And another Punchbowl boy has just won entry to a camp for the American space program at Houston.
“Police are coming in to mentor the boys once a fortnight and we have also had top lawyers, accountants and sports stars such as (NRL legend and former Balmain Tiger) Wayne Pearce here to address them. We are setting an expectation for best practice,” Mr Patruno said.
“We are teaching them goal-setting, to become better leaders, to take safe risks, to test limits and to think outside the box.”
And his efforts are producing rewards for his young charges.
“Last year 47 per cent of our Year 12 students received university offers,” Mr Patruno said.
Since he began at the school, Mr Patruno has dug deep into its proud six-decade past in a bid to secure its future.
The principal is harnessing the power of high-achieving old boys who attended the school, including former Australian Test fast bowlers Jeff Thomson and Lennie Pascoe, who graced its cricket first XI in the late 1960s.
The school foyer has been pulled apart and revamped with memorabilia and tributes to the school’s sporting heroes and past glories to serve as an inspiration for the 500 boys enrolled.
Among the visitors has been old boy and AMP board member Trevor Matthews, who has addressed Year 11 and Year 12 students about his long journey to the upper echelons of the business world since leaving school.
Mr Matthews, who emphasised the importance of studying hard, working with the teachers and making the most of any opportunities, is such a proud former Punchbowl student that he wore his old school tie from 50 years ago.
Since his arrival early last year, when the school was at rock bottom in the wake of the departure of its principal and deputy, Mr Patruno has taken Punchbowl Boys High on quite a ride.
He said the school now has 366 separate activities on the go.
Students have been given a strong insight into Australia’s war history, such as Gallipoli and the Western Front, along with involvement in White Ribbon Day and a new emphasis on well-being.
But much of the Punchbowl recovery is being led by the students themselves, such as the recent success enjoyed by the school’s inspirational rock band, which beat all comers to take out the 2018 YouthRock Band Competition — won by a young Silverchair back in the 1990s.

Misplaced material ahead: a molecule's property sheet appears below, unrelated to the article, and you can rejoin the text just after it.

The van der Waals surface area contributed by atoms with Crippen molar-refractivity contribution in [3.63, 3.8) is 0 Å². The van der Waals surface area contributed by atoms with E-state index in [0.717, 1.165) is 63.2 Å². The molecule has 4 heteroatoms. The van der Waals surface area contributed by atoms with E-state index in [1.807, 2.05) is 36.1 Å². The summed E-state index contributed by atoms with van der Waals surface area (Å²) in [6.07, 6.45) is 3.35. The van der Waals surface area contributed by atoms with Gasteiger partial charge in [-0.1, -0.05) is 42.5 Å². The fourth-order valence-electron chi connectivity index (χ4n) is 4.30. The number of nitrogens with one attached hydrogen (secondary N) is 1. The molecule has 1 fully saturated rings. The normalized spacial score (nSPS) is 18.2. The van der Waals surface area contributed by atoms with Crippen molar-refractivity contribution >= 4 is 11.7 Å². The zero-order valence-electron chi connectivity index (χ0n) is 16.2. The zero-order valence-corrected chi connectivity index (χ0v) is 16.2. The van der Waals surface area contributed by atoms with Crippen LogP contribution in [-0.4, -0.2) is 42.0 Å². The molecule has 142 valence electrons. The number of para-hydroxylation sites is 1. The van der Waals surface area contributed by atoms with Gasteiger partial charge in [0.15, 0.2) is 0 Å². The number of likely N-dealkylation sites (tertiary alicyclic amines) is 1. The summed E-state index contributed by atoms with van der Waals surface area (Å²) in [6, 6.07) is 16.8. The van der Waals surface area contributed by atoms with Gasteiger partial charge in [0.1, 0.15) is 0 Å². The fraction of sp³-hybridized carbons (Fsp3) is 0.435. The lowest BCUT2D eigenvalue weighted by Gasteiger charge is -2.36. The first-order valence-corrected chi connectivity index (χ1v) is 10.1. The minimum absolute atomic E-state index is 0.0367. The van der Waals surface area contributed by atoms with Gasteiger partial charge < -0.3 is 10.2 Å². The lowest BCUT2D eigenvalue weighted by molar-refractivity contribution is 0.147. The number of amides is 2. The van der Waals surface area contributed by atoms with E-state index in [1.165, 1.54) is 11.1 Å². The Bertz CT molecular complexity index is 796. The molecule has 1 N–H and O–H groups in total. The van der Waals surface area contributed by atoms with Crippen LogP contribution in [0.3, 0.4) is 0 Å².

With their own brand of “sweet and spicy” fusion music, the band, which calls itself 320 after the room number of their teacher, Michael White, epitomises the changes at Punchbowl Boys.
“We had to buy musical instruments for the boys so that they could practise at home,” Mr Patruno said.
“To win the competition they beat selective schools, gifted and talented schools and private schools.
“A Sony Music representative came to listen to them, saw something in the boys and is now mentoring them.”
The band, which won $2000 worth of instruments, a professional photo shoot, legal advice and five days’ recording time, is receiving technical assistance and advice as a platform for the future.
Yoosuf Mohamed, 16, who plays piano and guitars, said the group had been together for four years and was “gaining traction for the school”.
“I would like this school (image) to be more rectified as regards the public,” Yoosuf said.
“We get kids come in here to the music room and ask us how to play.”
Lead singer Micah Papalii-Talani, 16, added: “You don’t normally hear that people with a musical background come from Punchbowl, so we want to show how it is for us.”
Music teacher Michael White, a former drum major at Western Sydney University, said the band had a “very unique sound”, blending different genres and styles.
“They are a pleasure to teach. We’re on the verge of putting them on Spotify and iTunes,” he said.
‘The boys write their own songs about life experiences and influences.
“It’s a collaborative effort and one of them, called My Way, is about growing up in Punchbowl.”